Police: Too early to assume gay club shooting was hate crime
Head of Israeli LGBT organization: I'm not sure if I want kids to come back to a place with bullets in the wall.
Police Commissioner David Cohen called on the public not to blame specific sectors of the community for the attack Saturday night on a gay community center in Tel Aviv in which two people were killed - Nir Katz, 26, of Givatayim and Liz Trobishi, 16, of Holon. Fifteen others were injured in the armed assault.
Cohen hinted that the attack may not have been a hate crime against homosexuals. At a meeting Monday assessing the status of the case, he cautioned against implicating segments of the society "regarding suspicions and possible directions [of the investigation]."
The police presence in the area around the Tel Aviv community center has remained heavy since the attack, as police detectives look for evidence which the assailant may have left behind and question potential eyewitnesses in the area. Among the angles the police are exploring is the possibility that the attack was prompted by a personal dispute. A source involved in the investigation noted that "there is no clear evidence at this stage indicating that this was a hate crime." Other sources said the investigation was expected to be lengthy.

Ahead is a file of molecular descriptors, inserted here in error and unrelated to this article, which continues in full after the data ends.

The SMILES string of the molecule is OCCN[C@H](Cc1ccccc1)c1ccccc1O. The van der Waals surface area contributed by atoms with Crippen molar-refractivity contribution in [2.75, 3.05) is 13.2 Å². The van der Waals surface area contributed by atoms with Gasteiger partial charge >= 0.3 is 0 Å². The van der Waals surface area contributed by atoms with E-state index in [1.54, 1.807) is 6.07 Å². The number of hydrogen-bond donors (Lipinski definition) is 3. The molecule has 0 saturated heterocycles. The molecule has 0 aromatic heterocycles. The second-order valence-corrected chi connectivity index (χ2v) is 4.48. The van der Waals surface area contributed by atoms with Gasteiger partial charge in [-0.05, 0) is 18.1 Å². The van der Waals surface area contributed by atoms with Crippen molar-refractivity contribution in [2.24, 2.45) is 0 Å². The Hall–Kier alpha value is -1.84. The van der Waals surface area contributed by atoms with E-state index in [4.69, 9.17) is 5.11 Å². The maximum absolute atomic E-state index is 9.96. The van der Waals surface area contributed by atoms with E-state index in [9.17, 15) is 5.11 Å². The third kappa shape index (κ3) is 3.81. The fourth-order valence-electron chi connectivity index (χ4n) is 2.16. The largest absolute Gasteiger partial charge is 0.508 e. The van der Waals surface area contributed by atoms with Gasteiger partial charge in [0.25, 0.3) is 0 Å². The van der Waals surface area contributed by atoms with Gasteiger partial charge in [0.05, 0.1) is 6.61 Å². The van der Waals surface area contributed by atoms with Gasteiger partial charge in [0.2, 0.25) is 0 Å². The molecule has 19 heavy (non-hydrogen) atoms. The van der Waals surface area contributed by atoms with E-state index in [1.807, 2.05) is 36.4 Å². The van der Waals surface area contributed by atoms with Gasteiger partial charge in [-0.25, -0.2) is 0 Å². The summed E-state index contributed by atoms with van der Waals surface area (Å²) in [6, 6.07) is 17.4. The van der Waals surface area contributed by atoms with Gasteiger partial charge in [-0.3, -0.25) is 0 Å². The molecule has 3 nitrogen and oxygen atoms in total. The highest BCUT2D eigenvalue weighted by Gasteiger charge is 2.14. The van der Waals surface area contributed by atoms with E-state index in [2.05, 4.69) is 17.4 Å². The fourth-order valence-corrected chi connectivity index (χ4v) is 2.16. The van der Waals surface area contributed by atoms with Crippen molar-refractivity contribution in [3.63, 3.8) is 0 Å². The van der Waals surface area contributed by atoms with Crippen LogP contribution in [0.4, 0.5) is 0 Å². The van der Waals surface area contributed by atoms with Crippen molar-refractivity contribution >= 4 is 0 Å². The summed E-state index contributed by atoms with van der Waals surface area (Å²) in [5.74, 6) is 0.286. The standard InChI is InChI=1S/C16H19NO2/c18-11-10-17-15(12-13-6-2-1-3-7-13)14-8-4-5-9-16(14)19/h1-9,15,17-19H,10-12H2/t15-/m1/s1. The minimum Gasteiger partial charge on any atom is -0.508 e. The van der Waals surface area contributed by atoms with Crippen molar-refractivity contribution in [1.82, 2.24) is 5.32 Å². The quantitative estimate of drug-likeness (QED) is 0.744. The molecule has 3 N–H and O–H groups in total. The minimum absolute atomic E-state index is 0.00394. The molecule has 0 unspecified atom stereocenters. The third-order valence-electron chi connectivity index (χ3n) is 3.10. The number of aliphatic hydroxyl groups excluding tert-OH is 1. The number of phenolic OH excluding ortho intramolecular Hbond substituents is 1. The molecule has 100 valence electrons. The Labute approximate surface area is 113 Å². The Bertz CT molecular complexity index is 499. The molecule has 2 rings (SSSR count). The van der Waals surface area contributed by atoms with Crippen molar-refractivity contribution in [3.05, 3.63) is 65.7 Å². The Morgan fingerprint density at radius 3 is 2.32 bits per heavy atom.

Four victims of the attack still remain in Ichilov Hospital in Tel Aviv, two of whom are in intensive care. One of the four is listed in serious condition, two in moderate condition, and one is suffering light injuries. Or Gil, who was wounded in the shoulder and leg, said Monday that "to be attacked is a horrible feeling ... but the [gay] community will not surrender to this act."
With regard to his friends who were also hospitalized, Gil said that it was a very difficult way for some of their families to discover they were homosexual: "It is a very hard way to come out of the closet." He asked the parents of those who were injured to support their children, and worry about their medical condition rather than their sexual orientation.
Gil told reporters that a masked man dressed in black entered the center. At first he thought it was a prank, but then the intruder started shooting. Gil recounted how people hid under tables and a bed, but there were no screams.
Many members of the gay and lesbian community visited the victims at Ichilov Hospital Monday. Among them was Thomas Schmidt, whose partner, Nir Katz, was killed in the attack.